Playing the drums changes your brain structure


By AGENCY

Drummers are able to perform complex motor tasks with both hands equally well. — AFP

Regularly playing the drums over a number of years appears to cause changes in brain structure and function not seen in non-musical individuals.

Carried out by researchers from Ruhr-Universität Bochum in Germany, the new small-scale study looked at 20 professional drummers who had been playing the instrument for an average of 17 years.

At the time of the study, they were also practising for more than ten hours per week.

The participants underwent various MRI (magnetic resonance imaging) scans so the researchers could assess the structure and function of the brain, and compare the scans with those from 24 unmusical control participants.

The findings, published online in the journal Brain and Behavior, showed that compared to the control subjects, the drummers showed a clear difference in the front part of the corpus callosum – a brain structure that is responsible for motor planning and connects the brain’s two halves.

Here the drummers had fewer, but thicker fibres, which would enable them to exchange information between the two hemispheres more quickly than the control participants.

The structure of the corpus callosum also predicted the participants’ performance in a drum test – the thicker the fibres in the corpus callosum, the better the drumming performance.

Drummers also had motor brain areas that were organised more efficiently.

“It has long been understood that playing a musical instrument can change the brain via neuroplastic processes,” says co-author Sarah Friedrich, “but no one had previously looked specifically into drummers.”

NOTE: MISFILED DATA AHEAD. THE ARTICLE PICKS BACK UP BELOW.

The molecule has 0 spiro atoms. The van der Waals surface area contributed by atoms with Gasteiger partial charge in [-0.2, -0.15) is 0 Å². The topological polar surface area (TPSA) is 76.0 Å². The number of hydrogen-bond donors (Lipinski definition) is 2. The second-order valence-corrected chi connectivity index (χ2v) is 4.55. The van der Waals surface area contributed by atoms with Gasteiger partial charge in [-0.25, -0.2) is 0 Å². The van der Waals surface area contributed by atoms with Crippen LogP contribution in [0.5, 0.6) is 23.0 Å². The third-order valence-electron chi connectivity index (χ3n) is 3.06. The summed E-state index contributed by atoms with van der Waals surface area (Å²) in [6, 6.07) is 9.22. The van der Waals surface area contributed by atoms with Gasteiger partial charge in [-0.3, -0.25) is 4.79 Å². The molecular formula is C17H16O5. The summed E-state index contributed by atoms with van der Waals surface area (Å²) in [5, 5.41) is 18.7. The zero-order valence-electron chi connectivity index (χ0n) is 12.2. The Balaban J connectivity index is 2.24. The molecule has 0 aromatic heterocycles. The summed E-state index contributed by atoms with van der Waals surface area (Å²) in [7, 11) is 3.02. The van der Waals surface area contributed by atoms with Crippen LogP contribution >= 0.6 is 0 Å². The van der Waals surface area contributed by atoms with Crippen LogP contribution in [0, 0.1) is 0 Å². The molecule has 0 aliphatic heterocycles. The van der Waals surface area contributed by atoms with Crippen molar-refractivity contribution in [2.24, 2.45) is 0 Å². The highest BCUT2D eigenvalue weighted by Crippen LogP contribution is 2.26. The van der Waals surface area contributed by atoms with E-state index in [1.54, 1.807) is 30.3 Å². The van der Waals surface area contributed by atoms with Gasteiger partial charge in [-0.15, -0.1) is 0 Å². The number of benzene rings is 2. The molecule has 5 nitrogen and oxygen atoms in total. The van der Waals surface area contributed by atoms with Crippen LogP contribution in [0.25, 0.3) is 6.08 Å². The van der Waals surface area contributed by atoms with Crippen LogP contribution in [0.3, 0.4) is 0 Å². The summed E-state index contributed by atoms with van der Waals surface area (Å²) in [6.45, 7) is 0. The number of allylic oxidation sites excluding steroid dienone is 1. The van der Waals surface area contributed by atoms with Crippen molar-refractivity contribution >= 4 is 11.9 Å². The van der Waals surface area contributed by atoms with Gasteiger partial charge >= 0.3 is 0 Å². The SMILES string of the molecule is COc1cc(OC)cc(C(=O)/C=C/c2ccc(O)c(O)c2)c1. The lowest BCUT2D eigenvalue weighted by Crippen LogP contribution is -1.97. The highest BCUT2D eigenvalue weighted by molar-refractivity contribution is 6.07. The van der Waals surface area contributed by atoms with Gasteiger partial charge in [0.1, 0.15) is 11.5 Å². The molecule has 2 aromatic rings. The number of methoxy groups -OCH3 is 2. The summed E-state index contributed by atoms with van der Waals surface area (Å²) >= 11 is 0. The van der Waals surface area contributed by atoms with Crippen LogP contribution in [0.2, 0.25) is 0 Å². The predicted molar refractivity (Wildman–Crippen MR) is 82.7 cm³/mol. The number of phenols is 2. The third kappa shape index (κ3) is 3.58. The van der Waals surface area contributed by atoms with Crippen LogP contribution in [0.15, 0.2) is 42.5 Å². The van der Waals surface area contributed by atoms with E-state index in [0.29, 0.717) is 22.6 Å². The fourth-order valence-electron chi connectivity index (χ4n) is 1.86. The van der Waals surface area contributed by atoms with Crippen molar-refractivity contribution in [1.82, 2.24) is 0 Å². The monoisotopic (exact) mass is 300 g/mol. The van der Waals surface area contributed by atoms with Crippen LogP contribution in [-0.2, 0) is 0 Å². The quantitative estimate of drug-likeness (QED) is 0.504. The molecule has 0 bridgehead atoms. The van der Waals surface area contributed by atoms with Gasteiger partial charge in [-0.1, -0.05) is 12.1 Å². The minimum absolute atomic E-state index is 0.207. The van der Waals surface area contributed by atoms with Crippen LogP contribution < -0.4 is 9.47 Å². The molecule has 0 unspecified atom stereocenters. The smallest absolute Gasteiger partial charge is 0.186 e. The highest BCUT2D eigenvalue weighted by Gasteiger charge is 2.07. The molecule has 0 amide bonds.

The researchers decided to study this group of musicians for the first time as drummers have superior motor coordination skills to untrained individuals and are able to perform complex fine motor tasks with both hands at a similar level of performance.

“Most people can only perform fine motor tasks with one hand and have problems playing different rhythms with both hands at the same time,” explains researcher Lara Schlaffke.

“Drummers can do things that are impossible for untrained people.” – AFP Relaxnews

Article type: metered
User Type: anonymous web
User Status:
Campaign ID: 46
Cxense type: free
User access status: 3
Join our Telegram channel to get our Evening Alerts and breaking news highlights

Music , brain

   

Next In Health

When headaches occur in clusters
What we can do to prevent road traffic accidents
What your tongue says about your health Premium
Got Covid-19, but had no symptoms? Long Covid can still hit you
Physically-active persons can fight off Covid-19 more easily
When surgery means no coffee for the caffeine addict
Diets that could impact Covid-19 severity
Scientists create new substance that helps trap airborne viruses on surfaces
Covid-19 vaccines effective against the Delta variant
Novavax Covid-19 vaccine over 90% effective

Stories You'll Enjoy


Vouchers